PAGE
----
The Erotic is the Universe Touching Itself

The erotic is not univocal. Sure, as a category it delineates a certain kind of experience — the erotic speaks to us via our sexuality, through different modes of physical arousal which, of course, is never just physical as we will never have been just a body. (Of course, being just a body is itself a trajectory, a resonance, within the erotic: to be free of the ego and its narratives of selfhood — I am such and such a person, dammit! — and be driven by sexual thirst alone. Ahem.) Eroticism is not only what happens in there or when you're feeling that — and even what happens in there and the feeling of that are wildly varied, even within an individual

The erotic is a mode of relation that pervades our behaviors, attitudes, assumptions to greater and lesser degrees all the time. For instance, my feelings for Deleuze are erotic. They are not solely erotic. And I don't usually masturbate to Deleuze — although I have been known to discuss Deleuze as foreplay (yes, I am single for obvious reasons). And then there's how I wrote my dissertation, especially my chapters on Merleau-Ponty and Deleuze. But I'm not ready to share that with the world quite yet. In any case, I most certainly feel an attraction to Deleuze's ideas and books and writing that is palpable, physical, that gets me all excited and tingly, my cheeks flushed, my heart aflutter. I definitely rub myself against A Thousand Plateaus — and don't get me started on The Fold. (Not surprisingly, my erotic relationship with Deleuze is different than with Deleuze and Guattari.)

Consider your life for a moment: Why these friends? This set of beliefs? These films, books, magazines, artists, tchotchkes, hobbies?  We are seduced by them. In as much as we are drawn to other bodies — people but also art, films, ideas, food, places, plants, animals — we are run through with the way of the erotic.

The erotic, then, is not the sexual. I may watch a pornographic movie but not feel drawn to it at all. In fact, this is usually the case. It's clear that the image is sexual. Just look at it! And it might have millions of views on PornHub with an equal number of thumbs up. But, for me, it's not erotic — and not just for me: for every PornHub video, there are inevitably thumbs down and exponentially more for whom it never showed up on their radar. It may even be an image of something I find intensely erotic in the abstract. And yet there's something about that image that doesn't draw me. I gloss over it as I gloss over most things in this life — as so much noise in my periphery.

The video, however, remains sexual. "Sexual" is a designation of fact — even if one contests the factuality of this or that image being sexual. "Sexual" is a matter of fact, a declarative claim about the thing. The erotic, however, is a state of a body — of my body. The erotic is a relation — a very particular kind of relation. The sexual may or not be erotic to me or you just as the image of the erotic may not be sexual.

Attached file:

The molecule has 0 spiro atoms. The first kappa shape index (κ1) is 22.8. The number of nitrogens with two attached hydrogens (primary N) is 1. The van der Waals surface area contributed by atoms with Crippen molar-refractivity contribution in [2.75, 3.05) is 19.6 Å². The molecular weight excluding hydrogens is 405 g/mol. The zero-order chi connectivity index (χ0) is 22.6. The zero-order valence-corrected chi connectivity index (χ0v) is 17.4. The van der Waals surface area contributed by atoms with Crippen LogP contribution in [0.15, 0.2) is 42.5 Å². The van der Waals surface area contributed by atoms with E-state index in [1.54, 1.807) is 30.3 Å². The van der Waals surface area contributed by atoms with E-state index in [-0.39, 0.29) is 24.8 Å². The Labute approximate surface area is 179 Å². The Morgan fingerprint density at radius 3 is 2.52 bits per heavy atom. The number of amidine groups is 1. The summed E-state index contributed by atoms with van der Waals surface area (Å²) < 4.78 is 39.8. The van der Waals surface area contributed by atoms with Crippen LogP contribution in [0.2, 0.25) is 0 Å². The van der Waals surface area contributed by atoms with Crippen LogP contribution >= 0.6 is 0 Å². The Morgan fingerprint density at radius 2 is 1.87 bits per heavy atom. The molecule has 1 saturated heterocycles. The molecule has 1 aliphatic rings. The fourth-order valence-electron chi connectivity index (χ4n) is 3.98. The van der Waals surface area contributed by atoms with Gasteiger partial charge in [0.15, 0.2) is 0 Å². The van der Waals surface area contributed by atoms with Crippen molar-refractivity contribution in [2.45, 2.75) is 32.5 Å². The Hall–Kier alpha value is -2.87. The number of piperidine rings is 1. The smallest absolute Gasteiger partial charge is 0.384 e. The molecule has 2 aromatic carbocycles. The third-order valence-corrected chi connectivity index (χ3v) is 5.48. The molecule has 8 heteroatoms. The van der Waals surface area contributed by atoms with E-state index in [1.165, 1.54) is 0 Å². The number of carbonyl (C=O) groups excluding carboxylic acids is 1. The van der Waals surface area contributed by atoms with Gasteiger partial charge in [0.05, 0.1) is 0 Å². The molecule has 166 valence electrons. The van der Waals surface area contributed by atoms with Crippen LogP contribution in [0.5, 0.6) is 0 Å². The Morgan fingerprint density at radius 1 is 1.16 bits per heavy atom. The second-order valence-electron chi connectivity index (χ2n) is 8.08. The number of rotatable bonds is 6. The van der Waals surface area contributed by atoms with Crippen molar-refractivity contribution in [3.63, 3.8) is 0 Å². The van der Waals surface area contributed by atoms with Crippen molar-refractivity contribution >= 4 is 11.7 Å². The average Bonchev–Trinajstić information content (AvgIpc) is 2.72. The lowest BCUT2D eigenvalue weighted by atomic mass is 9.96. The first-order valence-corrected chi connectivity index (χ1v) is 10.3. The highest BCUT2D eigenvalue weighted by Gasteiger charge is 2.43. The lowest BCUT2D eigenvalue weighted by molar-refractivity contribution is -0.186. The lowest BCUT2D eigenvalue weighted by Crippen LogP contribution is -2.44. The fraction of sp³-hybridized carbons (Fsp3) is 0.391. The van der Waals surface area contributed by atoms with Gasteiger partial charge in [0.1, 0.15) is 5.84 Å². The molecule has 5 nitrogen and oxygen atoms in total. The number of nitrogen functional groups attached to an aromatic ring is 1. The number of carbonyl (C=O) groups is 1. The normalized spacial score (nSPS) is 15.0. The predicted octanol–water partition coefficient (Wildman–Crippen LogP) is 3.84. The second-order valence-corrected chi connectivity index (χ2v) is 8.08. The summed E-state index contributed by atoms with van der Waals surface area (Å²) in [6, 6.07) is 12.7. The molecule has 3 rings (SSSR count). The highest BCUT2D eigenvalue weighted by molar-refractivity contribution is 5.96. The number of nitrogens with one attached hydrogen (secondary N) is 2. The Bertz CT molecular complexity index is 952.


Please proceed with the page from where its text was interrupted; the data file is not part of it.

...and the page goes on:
For instance, I may see an image that is not sexual per se — let's say a photograph of someone I don't even know, perhaps a friend of a friend, just sitting on a bench with just such a light, just such a smile, just such a posture — and feel undeniably, unabashedly drawn to it. I may swoon; become a bit flushed; see it in my head for hours, days, weeks. I may become beside myself, as they say (what an expression!).

Note that I say "it" as I don't know if I'm drawn to the person or not. What's pulling me is the image much as a magnet pulls; the person and the image are different materials so of course they have different pulls. Which should not be surprising as the stuff of an image and the stuff of a person are different stuffs even if they share certain traits — which tells us something about images as well as eroticism. The erotic is a form of magnetism, a pull between bodies at a molecular level, and hence is a material relation, even if the bodies are invisible (such as an idea, memory, or feeling). 

Take writing which, for me at least, is intensely erotic yet is not sexual per se. To write is to go with other bodies, with ideas and words and structures; it's to manipulate them, play with them, have them wash over me as I return the favor and, together, we go through a series of postures and positions at once physical, conceptual, and affective. In many ways, writing is the assumption of positions between and among bodies of various sorts — words, ideas, affects, grammars, people. 

Writing is always an orgy. It's why I'm so obsessed with prepositions. For anyone who regularly reads my writing, they'll notice that I often say things such as, "a posture is a way of standing in, towards, and with the world." For what are prepositions other than who goes where in the orgy of argument?

To inscribe, even with pixels, is to caress and be caressed by others — including you, dear reader. Yes: reading is most certainly of the erotic as words, images, figures, ideas penetrate us in a rhythm that moves us, gets us worked up, excited, energized. I haven't listened to a book on tape yet but I can only imagine the erotic potential — to have a world whispered in your ear!

What is persuasive writing other than seduction? It need not be the only mode or even dominant mode. I mean, just pick up Kant: he may be flirting but it's not going so well (which, as Nietzsche maintains, tells us lots about the culture that is in fact seduced by that mode of going). Yet he's building an entire world in and with you — and that can't help but partake of the erotic just as it can't help but partake of culinary appetite. We consume and are consumed; such is communication; such is perception; such is participation in the social; such is life. And while not all modes of consumption are erotic, the erotic is never far off as we're always necessarily taking it all in with our eyes, skin, nose, ears, minds, selves. We live in the push and pull of the world. 

And that is where we find the erotic: in the in-between. The erotic relation necessarily ruptures your boundaries, your containment. It is a mode of becoming undone and done in the same gesture. 

Mind you, I'm not saying that all beckoning of the world is erotic. We have other drives and draws. We run from fear. We scream in anger. We twitch in annoyance. In all of these cases, the world has moved us a certain way, drawn us in, stirred us.